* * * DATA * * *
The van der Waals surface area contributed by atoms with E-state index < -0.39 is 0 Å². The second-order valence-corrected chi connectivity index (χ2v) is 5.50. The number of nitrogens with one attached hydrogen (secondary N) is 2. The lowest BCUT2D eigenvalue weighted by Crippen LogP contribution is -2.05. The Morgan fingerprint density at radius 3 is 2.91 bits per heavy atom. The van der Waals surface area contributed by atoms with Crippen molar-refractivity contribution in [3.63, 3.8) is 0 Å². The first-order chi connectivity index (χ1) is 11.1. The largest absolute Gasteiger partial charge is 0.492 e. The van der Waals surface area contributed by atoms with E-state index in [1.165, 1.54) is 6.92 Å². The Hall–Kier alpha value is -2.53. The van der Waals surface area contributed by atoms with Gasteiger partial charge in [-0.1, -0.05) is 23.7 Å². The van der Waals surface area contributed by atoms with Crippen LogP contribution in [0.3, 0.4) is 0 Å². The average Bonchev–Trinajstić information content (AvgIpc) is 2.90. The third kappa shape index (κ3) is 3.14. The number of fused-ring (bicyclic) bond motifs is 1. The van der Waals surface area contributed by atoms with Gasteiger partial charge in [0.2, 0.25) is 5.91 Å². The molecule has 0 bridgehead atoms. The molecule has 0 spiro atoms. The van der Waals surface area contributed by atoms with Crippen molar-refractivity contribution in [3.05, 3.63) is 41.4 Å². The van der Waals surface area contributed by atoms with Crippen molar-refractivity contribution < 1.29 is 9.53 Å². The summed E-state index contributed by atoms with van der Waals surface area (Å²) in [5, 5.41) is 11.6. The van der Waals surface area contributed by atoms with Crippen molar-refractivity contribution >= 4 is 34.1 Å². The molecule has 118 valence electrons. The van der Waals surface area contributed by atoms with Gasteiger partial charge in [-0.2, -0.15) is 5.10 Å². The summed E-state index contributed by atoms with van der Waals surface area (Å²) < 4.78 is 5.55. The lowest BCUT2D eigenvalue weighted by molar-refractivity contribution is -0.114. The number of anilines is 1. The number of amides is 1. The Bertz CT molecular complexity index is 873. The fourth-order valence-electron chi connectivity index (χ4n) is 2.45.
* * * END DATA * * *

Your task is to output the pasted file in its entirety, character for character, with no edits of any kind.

The van der Waals surface area contributed by atoms with E-state index < -0.39 is 0 Å². The second-order valence-corrected chi connectivity index (χ2v) is 5.50. The number of nitrogens with one attached hydrogen (secondary N) is 2. The lowest BCUT2D eigenvalue weighted by Crippen LogP contribution is -2.05. The Morgan fingerprint density at radius 3 is 2.91 bits per heavy atom. The van der Waals surface area contributed by atoms with Crippen molar-refractivity contribution in [3.63, 3.8) is 0 Å². The first-order chi connectivity index (χ1) is 11.1. The largest absolute Gasteiger partial charge is 0.492 e. The van der Waals surface area contributed by atoms with E-state index in [1.165, 1.54) is 6.92 Å². The Hall–Kier alpha value is -2.53. The van der Waals surface area contributed by atoms with Gasteiger partial charge in [-0.1, -0.05) is 23.7 Å². The van der Waals surface area contributed by atoms with Crippen LogP contribution in [0.3, 0.4) is 0 Å². The average Bonchev–Trinajstić information content (AvgIpc) is 2.90. The third kappa shape index (κ3) is 3.14. The number of fused-ring (bicyclic) bond motifs is 1. The van der Waals surface area contributed by atoms with Gasteiger partial charge in [0.2, 0.25) is 5.91 Å². The molecule has 0 bridgehead atoms. The molecule has 0 spiro atoms. The van der Waals surface area contributed by atoms with Crippen molar-refractivity contribution in [3.05, 3.63) is 41.4 Å². The van der Waals surface area contributed by atoms with Crippen molar-refractivity contribution < 1.29 is 9.53 Å². The summed E-state index contributed by atoms with van der Waals surface area (Å²) in [5, 5.41) is 11.6. The van der Waals surface area contributed by atoms with Crippen molar-refractivity contribution >= 4 is 34.1 Å². The molecule has 118 valence electrons. The van der Waals surface area contributed by atoms with Gasteiger partial charge in [-0.2, -0.15) is 5.10 Å². The summed E-state index contributed by atoms with van der Waals surface area (Å²) < 4.78 is 5.55. The lowest BCUT2D eigenvalue weighted by molar-refractivity contribution is -0.114. The number of anilines is 1. The number of amides is 1. The Bertz CT molecular complexity index is 873. The fourth-order valence-electron chi connectivity index (χ4n) is 2.45.